Chasing the Monsoon | business | Hindustan Times
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Chasing the Monsoon

business Updated: Jul 04, 2012 02:04 IST
Zia Haq & Gaurav Choudhury

The south-west monsoon hit Kerala on June 5, beginning its four-month journey across India. Most Indians look forward to the June-September rains for relief from a blazing summer, but the monsoon is more than just a cool respite: it’s the life-blood of Asia’s third-largest economy.

What brings it on?

The monsoon, which spans from June to September, is essentially a reversal of wind patterns: cool oceanic breeze blows over the hot Indian landmass, resulting in rainfall.

It starts over Kerala, its first port of call in the Indian mainland, in the first week of June. The rain-bearing system typically covers the whole of India in a month.

How are rains recorded and the monsoon’s progress monitored?

Scientists can now fairly determine the monsoon’s course and quality. Monsoon is said to be normal when rainfall is between 96% and 104% of 89 centimetres, which is the 50-year average of rains during the season.

Rainfall above 110% would mean surplus monsoon.

Why are the monsoons so important for India?

Two-thirds of Indians depend on farm income and over 40% of our cropped area does not have any form of irrigation other than rains.

Millions of farmers wait for the rains to begin summer sowing of major staples, such as rice, sugar, cotton, coarse cereals.

Half of India’s farm output comes from summer crops dependent on the monsoon. For good farm output, the rains have to be not just robust but also evenly spread across states.

The monsoon also replenishes 81 nationally monitored water reservoirs vital for drinking, power generation and irrigation.

How about this year?

The rains were 31% below average from June 1 to July 2. It was 23% below average till June 27, implying that the rains have lost even more pace over the last one week. The monsoon has affected sowing in Maharashtra, Karnataka, Madhya Pradesh and parts of Uttar Pradesh and Bihar.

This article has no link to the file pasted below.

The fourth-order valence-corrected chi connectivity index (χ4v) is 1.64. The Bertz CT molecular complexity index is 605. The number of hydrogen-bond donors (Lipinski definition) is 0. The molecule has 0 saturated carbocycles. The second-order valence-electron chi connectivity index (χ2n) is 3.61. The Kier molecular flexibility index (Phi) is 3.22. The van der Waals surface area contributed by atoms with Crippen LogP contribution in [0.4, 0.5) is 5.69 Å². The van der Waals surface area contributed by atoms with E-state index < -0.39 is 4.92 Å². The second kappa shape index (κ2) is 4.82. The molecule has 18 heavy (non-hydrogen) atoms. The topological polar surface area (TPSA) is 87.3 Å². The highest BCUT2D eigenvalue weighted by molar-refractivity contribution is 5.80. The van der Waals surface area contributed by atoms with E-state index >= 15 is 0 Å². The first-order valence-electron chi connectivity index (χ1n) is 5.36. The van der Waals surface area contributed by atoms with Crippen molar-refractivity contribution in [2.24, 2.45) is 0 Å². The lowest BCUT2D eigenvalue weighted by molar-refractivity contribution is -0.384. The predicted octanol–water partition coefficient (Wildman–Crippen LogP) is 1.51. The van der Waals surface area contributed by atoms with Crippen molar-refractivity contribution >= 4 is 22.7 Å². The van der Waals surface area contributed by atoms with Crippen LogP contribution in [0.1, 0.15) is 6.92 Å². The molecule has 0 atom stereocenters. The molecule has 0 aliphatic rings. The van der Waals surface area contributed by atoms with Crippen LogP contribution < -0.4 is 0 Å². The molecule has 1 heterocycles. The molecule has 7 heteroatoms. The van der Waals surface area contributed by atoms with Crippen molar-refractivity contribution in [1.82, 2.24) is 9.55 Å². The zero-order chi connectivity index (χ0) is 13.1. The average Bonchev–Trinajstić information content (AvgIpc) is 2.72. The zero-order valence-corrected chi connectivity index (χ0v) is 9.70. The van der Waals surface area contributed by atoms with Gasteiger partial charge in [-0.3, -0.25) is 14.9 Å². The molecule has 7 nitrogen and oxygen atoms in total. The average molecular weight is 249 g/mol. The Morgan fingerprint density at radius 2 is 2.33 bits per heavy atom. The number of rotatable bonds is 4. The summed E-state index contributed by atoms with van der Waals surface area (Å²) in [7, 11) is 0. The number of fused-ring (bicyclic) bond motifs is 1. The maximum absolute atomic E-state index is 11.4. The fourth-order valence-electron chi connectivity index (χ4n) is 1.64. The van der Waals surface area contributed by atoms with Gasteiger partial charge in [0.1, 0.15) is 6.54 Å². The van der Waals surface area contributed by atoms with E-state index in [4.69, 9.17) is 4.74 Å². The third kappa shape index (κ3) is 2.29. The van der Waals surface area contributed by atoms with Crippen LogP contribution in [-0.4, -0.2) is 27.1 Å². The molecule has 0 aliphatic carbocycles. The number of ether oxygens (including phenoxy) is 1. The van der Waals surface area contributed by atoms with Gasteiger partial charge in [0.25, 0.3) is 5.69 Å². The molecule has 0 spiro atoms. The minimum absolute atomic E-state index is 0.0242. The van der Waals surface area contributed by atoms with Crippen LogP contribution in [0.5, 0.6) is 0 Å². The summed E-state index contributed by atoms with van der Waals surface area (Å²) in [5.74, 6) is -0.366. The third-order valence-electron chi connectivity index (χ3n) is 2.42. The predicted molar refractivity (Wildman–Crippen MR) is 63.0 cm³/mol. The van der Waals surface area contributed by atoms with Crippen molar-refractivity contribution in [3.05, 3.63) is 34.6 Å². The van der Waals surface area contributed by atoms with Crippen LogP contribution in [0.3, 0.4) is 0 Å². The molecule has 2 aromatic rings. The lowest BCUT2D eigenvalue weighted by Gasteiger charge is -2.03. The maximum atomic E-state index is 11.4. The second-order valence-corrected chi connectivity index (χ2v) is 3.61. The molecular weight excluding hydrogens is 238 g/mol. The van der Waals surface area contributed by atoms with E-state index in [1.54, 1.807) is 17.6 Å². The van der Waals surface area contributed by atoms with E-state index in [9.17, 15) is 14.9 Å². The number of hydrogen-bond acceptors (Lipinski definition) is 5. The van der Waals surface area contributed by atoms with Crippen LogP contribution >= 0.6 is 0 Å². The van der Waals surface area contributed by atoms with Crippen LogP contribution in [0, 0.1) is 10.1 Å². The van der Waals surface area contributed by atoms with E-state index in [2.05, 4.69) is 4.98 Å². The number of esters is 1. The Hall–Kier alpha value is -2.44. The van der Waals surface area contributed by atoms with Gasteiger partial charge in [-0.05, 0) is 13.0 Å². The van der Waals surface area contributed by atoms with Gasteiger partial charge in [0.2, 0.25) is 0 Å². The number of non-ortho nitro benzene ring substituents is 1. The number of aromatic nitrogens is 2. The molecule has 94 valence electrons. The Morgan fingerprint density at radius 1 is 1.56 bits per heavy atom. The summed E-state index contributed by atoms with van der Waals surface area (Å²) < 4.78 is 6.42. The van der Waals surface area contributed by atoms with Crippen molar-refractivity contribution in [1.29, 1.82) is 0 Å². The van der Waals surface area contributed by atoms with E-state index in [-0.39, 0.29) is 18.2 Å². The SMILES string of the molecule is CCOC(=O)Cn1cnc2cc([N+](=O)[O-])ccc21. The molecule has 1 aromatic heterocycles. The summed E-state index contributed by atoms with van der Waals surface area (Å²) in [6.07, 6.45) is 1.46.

How does the government plan to counter the adverse impact of deficient rain?

The agriculture ministry has asked all states to adopt its “contingency plan” — which includes sowing alternative crops that require less water — in case the rains do not improve by July 15. For instance, in Gujarat and Rajasthan the usual coarse cereal crops might be replaced with pulses and oilseeds.

How does monsoon impact the economy?

When rain-dependent farm output is robust, rural income and therefore spending on almost everything — television sets to gold — goes up. This creates demand for manufactured goods, which in turn helps the general economy.

For example, 48% of all motorcycles and 44% of TV sets are sold in rural India. Without this demand, industrial growth would slow down. Normal rains act as a strong check on inflation through plentiful food stocks.

How does deficient rainfall lead to higher prices?

Normal rains act as a strong check on food inflation by increasing food output and availability. A drought instantly puts pressure on prices. Food inflation, if unchecked, can push up core inflation, such as prices of manufactured goods. The 2009 drought resulted in one of the highest generalised inflation levels seen in almost a decade.

Lower food output, a possibility if rains don’t pick up in July — the most crucial sowing month — could knock retail food prices, already high at 10.33%.

How critical are this year’s rains for the broader economy?

India’s farm sector expanded by a moderate 2.8% during 2011-12, compared to last year’s 7% growth, and all hopes rest on this year’s monsoon rains to sustain growth in the economy. Last year, the farm sector grew by 7%.

Adequate rains, apart from acting as a strong check on inflation by boosting farm output, are critical for swift recovery, as India’s gross domestic product slowed down sharply to 5.3% in the quarter ending March, a 9-year low.

A strong farm sector output is critical to bring down food inflation. High inflation limits scope for the Reserve Bank of India (RBI) to cut high interest rates, which hamper business activity by making borrowing costlier. A good monsoon raises rural incomes, which helps the economy by fuelling demand for manufactured items.